If this 1st adjuster was from the Buffalo, New York area, then I know exactly who you’re talking about.

I had a younger adjuster come out to a rather large & complicated roof for a reinspection & he denied this one again (was the original adjuster & his statement was that the shingles needed to be fully fractured all the way through & grit loss (however much) wasn’t a sufficient enough reason.

I finally got a 2nd adjuster out who had more experience in hail & he approved the claim; apparently the 1st adjuster (for visit # 1 & 2) had only been doing property claims for 6 months.

Yes, this was AllState.

sorry, dont need to go down that road to sell jobs. just doing it the honest way. so much for what you’s can say. hope can can sleep at night.


Hi Hater!

Open mouth, insert foot much?


Mrroofer, after just reviewing your posting history I have a question for you.

Why do you post on this forum? Is it to get under people’s skin? Or tell everyone about the size of your business, expenses associated with it, and how much profit you turn?

Oh also, the honest way. Is this the way where you weasel out of being responsible for interior damage from water intrusion? Glad to hear that the guys who caused the leak weren’t yours. Wonder if they took responsibility for their actions the honest way.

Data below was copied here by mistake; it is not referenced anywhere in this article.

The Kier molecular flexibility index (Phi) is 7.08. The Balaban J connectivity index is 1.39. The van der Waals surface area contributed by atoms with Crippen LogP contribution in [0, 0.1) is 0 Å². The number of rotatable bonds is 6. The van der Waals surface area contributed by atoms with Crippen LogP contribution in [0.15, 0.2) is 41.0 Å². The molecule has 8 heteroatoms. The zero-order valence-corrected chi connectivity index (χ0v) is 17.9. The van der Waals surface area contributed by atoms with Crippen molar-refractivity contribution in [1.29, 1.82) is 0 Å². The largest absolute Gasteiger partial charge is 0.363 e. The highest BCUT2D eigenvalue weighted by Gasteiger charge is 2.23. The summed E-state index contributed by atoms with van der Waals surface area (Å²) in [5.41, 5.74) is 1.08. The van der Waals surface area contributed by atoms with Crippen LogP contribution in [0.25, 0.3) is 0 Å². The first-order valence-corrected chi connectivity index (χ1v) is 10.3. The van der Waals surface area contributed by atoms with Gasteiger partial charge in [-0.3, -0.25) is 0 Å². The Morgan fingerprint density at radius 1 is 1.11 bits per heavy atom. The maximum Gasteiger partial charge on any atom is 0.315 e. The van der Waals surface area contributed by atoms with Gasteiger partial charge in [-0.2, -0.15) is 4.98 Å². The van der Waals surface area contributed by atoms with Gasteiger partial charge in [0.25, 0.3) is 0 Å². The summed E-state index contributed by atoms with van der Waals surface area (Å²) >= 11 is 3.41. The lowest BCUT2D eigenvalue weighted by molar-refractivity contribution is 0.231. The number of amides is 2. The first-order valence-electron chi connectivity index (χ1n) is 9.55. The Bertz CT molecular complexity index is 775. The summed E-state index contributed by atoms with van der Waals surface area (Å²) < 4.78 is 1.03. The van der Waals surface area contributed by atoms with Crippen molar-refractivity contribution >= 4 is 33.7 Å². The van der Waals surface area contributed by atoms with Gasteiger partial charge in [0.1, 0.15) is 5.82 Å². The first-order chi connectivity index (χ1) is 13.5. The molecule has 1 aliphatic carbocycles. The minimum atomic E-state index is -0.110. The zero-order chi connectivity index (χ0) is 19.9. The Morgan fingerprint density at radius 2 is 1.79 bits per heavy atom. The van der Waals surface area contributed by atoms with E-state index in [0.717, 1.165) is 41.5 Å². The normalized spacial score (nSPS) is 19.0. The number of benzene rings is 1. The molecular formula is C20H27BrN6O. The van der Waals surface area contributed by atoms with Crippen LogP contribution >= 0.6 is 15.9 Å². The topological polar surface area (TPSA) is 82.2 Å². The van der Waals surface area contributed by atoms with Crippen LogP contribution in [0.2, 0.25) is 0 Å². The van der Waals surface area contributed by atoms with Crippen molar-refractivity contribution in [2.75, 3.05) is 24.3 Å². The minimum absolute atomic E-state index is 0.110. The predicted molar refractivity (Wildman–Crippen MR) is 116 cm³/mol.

I bet this was a fun one to draw in sketch.

[quote=“mrroofer”]sorry, dont need to go down that road to sell jobs. just doing it the honest way. so much for what you’s can say. hope can can sleep at night.


I sleep on a big, fluffy, memory foam king size bed, next to my beautiful wife.

Do you sleep on your “i dont do insurance work” attitude? Or do you sleep on a box of coil nails? Which ever it is, it sure makes you a grumpy bastid.


If the insurance industry would stop employing under trained adjusters and lazy agents. You would see the issue of undamaged roofs being bought diminish greatly. I would estimate that 40% percent of all roofs we replace would not have the Haag standard of damage for total replacement. A large part of that percentage is un-repairable roofs due to age.